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Jason Dzubow on Political Asylum

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  1. The Trump Administration and the Rhetoric of Genocide

    If you go to the White House's official website, you will see this article: "What You Need To Know About The Violent Animals Of MS-13." The article claims that the "violent animals of MS-13 have committed heinous, violent attacks in communities across America." Indeed, the two-page article uses the term "animal" in reference to MS-13 gang members a total of 10 times. What to make of this?


    The path of dehumanization always ends at the same place.


    On the one hand, there is no doubt that MS-13 is a violent, criminal gang, that causes great misery in many communities, especially in Central America, but also in the U.S. I've met and represented many individuals who were victims of this gang. My clients have been attacked by machetes, shot, raped, threatened, and had family members murdered. For victims of MS-13, no language can adequately express their disgust and anger towards the gang.

    But here, we are not talking about victims. We are also not talking about over-heated pundits on cable news. We are talking about the United States government. And when the United States government, and our President, refers to people--even criminals--as "animals" that is not simply hyperbole. It is a dangerous step towards fascism and genocide. And I do not mean this in any metaphorical or rhetorical way. Dehumanizing people--even bad people--has historically been a first step towards mass murder.

    President Trump's characterization of MS-13 gang members as "animals" reminds me of the Rwandan government's rhetoric prior to the 1994 genocide. Tutsis were referred to as "cockroaches." At the time, Rwanda was involved in a civil war, which pitted the Hutu-majority government against the Tutsi-majority rebels. The Rwandan government had reasons to speak ill of Tutsi rebels, and certainly those rebels were no angels. However, the demonization and dehumanization of the enemy went well beyond the rebel soldiers--it extended to all Tutsis.

    In the same vein, perhaps the strong language against MS-13 can be justified. After all, many gang members have committed vicious crimes. But just as rhetoric against Tutsi rebels ultimately harmed innocent Tutsi civilians, the impact of the President's words will stretch well beyond members of the MS-13 gang. Here's more from the White House website--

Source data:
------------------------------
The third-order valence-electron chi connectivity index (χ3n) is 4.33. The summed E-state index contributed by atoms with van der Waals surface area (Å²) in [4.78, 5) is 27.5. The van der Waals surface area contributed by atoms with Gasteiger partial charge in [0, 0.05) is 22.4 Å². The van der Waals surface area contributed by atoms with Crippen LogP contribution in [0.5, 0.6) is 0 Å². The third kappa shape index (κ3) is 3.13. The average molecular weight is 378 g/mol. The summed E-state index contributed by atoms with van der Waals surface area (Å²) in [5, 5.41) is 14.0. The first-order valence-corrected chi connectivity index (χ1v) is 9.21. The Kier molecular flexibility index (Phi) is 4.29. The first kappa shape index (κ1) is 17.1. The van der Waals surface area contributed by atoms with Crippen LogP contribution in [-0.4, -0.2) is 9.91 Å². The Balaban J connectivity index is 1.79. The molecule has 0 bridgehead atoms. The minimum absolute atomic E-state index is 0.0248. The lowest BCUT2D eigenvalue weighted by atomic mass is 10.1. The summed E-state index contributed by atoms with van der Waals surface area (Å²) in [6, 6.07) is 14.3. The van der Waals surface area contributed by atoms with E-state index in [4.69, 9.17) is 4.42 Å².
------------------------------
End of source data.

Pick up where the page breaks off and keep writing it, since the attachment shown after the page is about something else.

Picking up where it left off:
Recent investigations have revealed MS-13 gang leaders based in El Salvador have been sending representatives into the United States illegally to connect the leaders with local gang members. These foreign-based gang leaders direct local members to become even more violent in an effort to control more territory

    So does this mean that all people from El Salvador are suspect? Are they all "animals"? And when we are selecting people for dehumanization, how do we know where to stop? How do we know who is actually a member of the gang? What about people forced into the gang who are trying to escape, or people who simply look like gang members (whatever that means), or former gang members? Where is the due process in the dehumanization?

    And if you think that mere words are not dangerous, or they can be dismissed as "Trump being Trump," let's remember how the Nazis engineered the mass killing of millions of Jews and other "undesirables" during World War II. From the U.S. Holocaust Memorial Museum--

    Exploiting pre-existing images and stereotypes, Nazi propagandists portrayed Jews as an “alien race” that fed off the host nation, poisoned its culture, seized its economy, and enslaved its workers and farmers. This hateful depiction, although neither new nor unique to the Nazi Party, became a state-supported image

    The Nazis portrayed the Jews as a threat to the Fatherland. Jews were not people; they were aliens. There was even "evidence" for the threat: Some Jews were wealthy; others were Marxist. These vile stereotypes existed long before the Nazis, but when they were adopted by the German government, they led to genocide.

    In our own time, many commentators and activists have been dehumanizing non-citizens. These modern-day blood libels have always been disgusting and disgraceful. But when the President and the U.S. government get into the act, it raises the danger to a whole new level. And we are seeing that play out now, most recently in the government's decision to rip apart parents and children who arrive at the border seeking asylum (in many case from--ironically--MS-13). Could we tear families apart and separate children from their parents if we viewed these people as human beings? This is dehumanization in action, and the harm it will cause is very real.

    Let's not mince words about what is happening here. The White House, the President of the United States, and the U.S. government are referring to human beings as "animals." And when governments negate the humanity of people--even people deemed undesirable--it puts us on a path where the only destination is death. All of us have a responsibility to bring back humanity and decency to our country. Let us resolve to do what we can before it is too late.

    Originally posted on the Asylumist: www.Asylumist.com.
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